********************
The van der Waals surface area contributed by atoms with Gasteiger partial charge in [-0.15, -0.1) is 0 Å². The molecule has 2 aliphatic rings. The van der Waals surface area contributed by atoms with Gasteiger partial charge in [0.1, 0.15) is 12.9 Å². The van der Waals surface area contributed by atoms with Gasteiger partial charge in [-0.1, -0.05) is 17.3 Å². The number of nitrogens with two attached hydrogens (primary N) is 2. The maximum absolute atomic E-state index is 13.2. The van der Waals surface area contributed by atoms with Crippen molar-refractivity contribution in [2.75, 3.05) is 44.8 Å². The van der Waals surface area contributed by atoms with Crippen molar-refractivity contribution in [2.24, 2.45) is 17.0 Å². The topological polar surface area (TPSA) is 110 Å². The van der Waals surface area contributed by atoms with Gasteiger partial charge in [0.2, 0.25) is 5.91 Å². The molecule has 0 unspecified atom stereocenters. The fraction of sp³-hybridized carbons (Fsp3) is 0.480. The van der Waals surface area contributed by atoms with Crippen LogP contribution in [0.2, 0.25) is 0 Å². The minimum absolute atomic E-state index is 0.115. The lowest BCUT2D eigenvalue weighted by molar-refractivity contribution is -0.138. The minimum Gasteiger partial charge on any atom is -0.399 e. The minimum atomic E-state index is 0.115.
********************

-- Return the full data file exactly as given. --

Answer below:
The van der Waals surface area contributed by atoms with Gasteiger partial charge in [-0.15, -0.1) is 0 Å². The molecule has 2 aliphatic rings. The van der Waals surface area contributed by atoms with Gasteiger partial charge in [0.1, 0.15) is 12.9 Å². The van der Waals surface area contributed by atoms with Gasteiger partial charge in [-0.1, -0.05) is 17.3 Å². The number of nitrogens with two attached hydrogens (primary N) is 2. The maximum absolute atomic E-state index is 13.2. The van der Waals surface area contributed by atoms with Crippen molar-refractivity contribution in [2.75, 3.05) is 44.8 Å². The van der Waals surface area contributed by atoms with Crippen molar-refractivity contribution in [2.24, 2.45) is 17.0 Å². The topological polar surface area (TPSA) is 110 Å². The van der Waals surface area contributed by atoms with Gasteiger partial charge in [0.2, 0.25) is 5.91 Å². The molecule has 0 unspecified atom stereocenters. The fraction of sp³-hybridized carbons (Fsp3) is 0.480. The van der Waals surface area contributed by atoms with Crippen LogP contribution in [0.2, 0.25) is 0 Å². The minimum absolute atomic E-state index is 0.115. The lowest BCUT2D eigenvalue weighted by molar-refractivity contribution is -0.138. The minimum Gasteiger partial charge on any atom is -0.399 e. The minimum atomic E-state index is 0.115.